The Gist: Samsung had the most high profile of the smart kitchen product debuts at CES this year with the Family Hub refrigerator, an Internet-connected fridge with a massive 21-inch screen and a hefty six thousand dollar price tag. This week Samsung announced commercial availability of the product.
Our Take: Of all the categories in the connected kitchen, the connected refrigerator is most likely to receive a healthy dose of skepticism. That’s because companies like Samsung, LG and Whirlpool have been trying to fuse the Internet with the fridge since the early 2000s, and the result has been a string of fairly clunky products with little staying power and even less tangible consumer benefits. However, in recent years the arrival of low-cost cameras and internal sensors have intrigued consumers and, as a result, Samsung and others have decided to give the connected fridge another go.
While we felt the LG smart fridge was perhaps the most interesting of this year’s CES crop due to intriguing features like the ability to see what’s inside by knocking on the front of the fridge, the Samsung Family Hub also was interesting for different reasons. For one, the massive Tizen-powered touch screen on the front offers a lot of screen real estate for tailored apps. The inventory manager app also appears interesting, giving consumers some new ways to do fairly easy (but not perfect) inventory tracking using photo-tagging (as demoed here in the initial CNET review).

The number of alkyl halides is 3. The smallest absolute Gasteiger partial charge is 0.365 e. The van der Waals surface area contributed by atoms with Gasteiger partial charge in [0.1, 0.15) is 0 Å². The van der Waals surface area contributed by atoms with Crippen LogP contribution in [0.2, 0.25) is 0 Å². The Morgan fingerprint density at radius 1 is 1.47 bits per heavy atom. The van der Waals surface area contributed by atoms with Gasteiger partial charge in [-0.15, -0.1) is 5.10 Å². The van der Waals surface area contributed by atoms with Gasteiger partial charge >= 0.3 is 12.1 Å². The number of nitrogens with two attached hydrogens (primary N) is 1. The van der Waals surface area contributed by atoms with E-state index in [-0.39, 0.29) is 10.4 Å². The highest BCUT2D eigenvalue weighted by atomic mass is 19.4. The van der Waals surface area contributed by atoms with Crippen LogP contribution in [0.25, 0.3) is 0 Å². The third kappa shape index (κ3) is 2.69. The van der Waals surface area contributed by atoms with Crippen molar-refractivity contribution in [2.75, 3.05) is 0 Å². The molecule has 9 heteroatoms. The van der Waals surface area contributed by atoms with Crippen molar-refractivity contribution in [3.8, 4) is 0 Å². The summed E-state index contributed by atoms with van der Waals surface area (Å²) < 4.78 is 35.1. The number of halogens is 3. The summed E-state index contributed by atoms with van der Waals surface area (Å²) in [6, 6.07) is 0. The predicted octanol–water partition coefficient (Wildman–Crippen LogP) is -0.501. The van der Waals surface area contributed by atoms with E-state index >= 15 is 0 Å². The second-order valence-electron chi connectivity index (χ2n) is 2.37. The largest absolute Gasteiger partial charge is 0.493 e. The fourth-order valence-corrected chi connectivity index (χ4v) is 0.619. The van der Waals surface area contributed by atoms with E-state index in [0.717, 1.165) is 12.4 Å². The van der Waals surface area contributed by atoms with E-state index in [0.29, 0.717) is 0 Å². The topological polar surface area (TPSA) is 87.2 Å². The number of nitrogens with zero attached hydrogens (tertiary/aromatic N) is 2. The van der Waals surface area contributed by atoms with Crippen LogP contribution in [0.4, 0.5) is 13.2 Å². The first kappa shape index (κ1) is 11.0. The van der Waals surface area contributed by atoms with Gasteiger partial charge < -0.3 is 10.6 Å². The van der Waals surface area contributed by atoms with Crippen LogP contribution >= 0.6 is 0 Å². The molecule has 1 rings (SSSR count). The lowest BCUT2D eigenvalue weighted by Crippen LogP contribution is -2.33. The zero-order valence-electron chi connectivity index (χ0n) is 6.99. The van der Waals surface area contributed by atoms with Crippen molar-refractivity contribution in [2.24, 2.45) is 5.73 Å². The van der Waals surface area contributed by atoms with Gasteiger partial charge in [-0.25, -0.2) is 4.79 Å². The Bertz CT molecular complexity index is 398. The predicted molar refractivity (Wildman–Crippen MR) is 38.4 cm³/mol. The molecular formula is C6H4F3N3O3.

Bottom line, the challenge for Samsung will be adding enough value to make the fridge’s big price tag seem worth it, while also managing to keep the device relevant and up to date from a technology perspective in a category where consumers expect 10 or 15-year life spans from their fridges.